By:  Andrea Sears

FERGUSON TOWNSHIP, Penn. — It takes a village to save the planet. That’s the message one Pennsylvania township is hoping to send with its resolution on climate change.

Through his work at Penn State’s Sustainability Institute, Peter Buckland became keenly aware of the impacts of climate change that already are being felt around the world, as well as here in Pennsylvania. In his role as a supervisor in Ferguson Township, he has introduced a resolution which, if adopted, would require the township to develop a strategy for achieving net-zero greenhouse gas emissions by 2050.

“I think that it is absolutely incumbent on elected officials who understand the risks, threats and opportunities of climate change to take action,” Buckland said. “It is our duty. It’s our responsibility to do it.”

The resolution is expected to come up for a vote of the Ferguson Township’s Board of Supervisors at a meeting on June 19.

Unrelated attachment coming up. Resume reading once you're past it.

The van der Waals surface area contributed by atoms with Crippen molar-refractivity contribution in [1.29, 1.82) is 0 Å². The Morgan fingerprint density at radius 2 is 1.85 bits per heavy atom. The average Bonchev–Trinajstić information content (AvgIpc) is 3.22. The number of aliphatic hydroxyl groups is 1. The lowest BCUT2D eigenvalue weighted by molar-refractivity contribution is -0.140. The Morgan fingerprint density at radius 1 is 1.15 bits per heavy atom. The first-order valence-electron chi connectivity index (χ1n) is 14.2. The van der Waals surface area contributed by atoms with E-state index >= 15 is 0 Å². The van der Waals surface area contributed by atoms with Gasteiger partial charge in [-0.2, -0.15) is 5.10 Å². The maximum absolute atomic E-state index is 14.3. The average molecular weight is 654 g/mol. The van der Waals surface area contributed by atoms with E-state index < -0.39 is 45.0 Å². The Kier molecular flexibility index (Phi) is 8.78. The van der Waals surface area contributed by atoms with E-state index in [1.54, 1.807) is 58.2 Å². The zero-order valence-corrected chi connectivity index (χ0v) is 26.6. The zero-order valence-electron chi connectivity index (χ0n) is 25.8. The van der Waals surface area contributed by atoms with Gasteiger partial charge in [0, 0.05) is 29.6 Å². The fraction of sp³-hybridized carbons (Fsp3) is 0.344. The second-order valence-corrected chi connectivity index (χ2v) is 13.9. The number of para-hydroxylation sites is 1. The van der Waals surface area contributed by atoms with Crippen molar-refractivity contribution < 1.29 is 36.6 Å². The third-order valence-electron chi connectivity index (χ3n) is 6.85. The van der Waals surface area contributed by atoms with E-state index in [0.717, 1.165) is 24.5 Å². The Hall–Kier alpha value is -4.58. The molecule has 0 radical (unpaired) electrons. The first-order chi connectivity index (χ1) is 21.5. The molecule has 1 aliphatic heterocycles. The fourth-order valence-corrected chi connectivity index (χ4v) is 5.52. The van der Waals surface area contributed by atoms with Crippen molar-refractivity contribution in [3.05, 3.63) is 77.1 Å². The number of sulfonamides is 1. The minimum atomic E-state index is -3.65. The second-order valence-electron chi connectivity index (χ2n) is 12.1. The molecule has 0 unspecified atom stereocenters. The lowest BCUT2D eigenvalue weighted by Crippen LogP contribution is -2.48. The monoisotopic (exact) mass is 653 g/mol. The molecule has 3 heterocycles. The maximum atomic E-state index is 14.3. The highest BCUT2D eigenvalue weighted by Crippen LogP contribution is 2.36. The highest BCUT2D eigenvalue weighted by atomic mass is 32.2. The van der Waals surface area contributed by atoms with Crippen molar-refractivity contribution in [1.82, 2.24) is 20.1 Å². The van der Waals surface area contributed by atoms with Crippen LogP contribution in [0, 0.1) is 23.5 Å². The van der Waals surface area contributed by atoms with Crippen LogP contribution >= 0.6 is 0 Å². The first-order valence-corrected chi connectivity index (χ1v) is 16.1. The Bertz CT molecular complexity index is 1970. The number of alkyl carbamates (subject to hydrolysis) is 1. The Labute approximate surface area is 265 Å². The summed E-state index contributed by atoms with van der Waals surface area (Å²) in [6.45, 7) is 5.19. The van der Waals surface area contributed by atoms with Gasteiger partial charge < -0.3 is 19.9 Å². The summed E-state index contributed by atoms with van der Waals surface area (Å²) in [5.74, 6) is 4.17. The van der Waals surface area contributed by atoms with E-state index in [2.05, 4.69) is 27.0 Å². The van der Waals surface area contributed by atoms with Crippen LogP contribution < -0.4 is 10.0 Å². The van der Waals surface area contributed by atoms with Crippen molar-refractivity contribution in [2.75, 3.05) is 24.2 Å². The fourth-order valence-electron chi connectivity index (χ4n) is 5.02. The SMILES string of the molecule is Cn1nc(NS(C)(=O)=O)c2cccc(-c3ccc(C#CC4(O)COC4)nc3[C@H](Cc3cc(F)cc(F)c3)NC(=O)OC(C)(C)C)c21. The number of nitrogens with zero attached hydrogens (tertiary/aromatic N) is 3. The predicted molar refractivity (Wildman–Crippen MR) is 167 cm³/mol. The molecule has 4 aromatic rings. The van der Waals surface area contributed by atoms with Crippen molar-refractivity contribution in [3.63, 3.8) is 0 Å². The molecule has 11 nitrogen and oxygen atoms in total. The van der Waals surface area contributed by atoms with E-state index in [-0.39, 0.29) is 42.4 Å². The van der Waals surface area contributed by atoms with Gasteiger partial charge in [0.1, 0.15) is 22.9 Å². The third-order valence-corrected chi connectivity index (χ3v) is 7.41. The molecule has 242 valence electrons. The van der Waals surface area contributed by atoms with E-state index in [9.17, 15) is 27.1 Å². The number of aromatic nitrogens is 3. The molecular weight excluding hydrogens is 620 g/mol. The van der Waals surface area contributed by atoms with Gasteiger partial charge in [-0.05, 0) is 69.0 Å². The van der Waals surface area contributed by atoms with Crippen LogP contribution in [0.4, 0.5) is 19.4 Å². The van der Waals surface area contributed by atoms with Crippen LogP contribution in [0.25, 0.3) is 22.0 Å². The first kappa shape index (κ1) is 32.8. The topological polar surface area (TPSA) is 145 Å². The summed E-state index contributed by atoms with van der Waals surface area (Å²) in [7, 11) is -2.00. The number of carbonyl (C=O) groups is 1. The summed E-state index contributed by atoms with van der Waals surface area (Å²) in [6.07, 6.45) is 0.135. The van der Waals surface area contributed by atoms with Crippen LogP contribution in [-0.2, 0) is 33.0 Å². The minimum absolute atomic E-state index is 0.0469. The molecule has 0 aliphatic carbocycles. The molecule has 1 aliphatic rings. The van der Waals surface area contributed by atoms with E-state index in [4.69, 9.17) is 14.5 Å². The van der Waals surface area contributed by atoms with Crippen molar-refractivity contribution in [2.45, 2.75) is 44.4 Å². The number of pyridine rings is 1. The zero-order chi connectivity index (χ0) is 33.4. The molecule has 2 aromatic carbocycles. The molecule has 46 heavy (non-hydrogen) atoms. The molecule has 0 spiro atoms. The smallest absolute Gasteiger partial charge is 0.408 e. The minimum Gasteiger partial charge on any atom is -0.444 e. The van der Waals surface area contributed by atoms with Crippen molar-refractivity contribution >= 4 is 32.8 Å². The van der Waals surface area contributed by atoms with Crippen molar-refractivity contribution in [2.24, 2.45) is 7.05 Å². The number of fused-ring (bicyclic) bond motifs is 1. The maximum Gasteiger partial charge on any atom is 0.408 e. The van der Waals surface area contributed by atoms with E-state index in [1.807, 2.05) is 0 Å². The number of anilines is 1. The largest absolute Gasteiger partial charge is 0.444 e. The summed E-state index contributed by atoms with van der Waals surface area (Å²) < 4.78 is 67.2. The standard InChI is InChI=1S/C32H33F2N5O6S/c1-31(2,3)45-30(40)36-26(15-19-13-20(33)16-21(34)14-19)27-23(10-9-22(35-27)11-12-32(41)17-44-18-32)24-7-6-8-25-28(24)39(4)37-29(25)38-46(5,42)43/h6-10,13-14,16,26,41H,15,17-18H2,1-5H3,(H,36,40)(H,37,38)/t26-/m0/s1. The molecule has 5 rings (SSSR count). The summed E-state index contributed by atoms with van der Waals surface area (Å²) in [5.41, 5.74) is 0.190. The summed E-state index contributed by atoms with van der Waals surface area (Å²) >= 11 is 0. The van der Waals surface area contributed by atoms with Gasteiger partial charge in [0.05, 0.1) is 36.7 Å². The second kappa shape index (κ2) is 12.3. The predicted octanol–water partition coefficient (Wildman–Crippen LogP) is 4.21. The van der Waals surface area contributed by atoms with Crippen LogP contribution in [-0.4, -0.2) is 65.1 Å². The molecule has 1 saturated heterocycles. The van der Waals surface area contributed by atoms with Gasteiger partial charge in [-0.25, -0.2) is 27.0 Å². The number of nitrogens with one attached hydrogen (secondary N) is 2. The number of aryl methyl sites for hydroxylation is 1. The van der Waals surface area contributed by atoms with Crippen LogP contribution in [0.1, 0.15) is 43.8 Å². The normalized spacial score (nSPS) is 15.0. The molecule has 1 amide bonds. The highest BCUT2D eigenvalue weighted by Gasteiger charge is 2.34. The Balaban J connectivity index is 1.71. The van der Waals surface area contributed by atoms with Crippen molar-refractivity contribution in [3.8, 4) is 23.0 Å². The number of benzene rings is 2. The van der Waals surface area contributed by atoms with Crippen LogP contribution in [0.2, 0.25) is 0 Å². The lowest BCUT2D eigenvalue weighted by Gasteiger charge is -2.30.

The township itself could take steps to meet its own energy needs with clean sources – such as solar – almost immediately. Buckland said it also can encourage businesses within the township to join in the effort.

“There are things that we can do through zoning, for example, to encourage low-impact development and encourage the adoption of green building practices,” he said.

He noted that if the state were to pass Property Assessed Clean Energy legislation, then the township could give businesses municipally backed loans for clean energy development.

Buckland said the resolution he introduced already has inspired residents of neighboring townships to take similar action.

“Citizens from Harris, Patton, College and Halfmoon townships, and the State College Borough, they’re already talking about taking the resolution as it’s written right now to their own township,” Buckland said.

He added that moves by the Trump administration to abandon the fight against climate change have added a sense of urgency to local actions to reduce carbon emissions.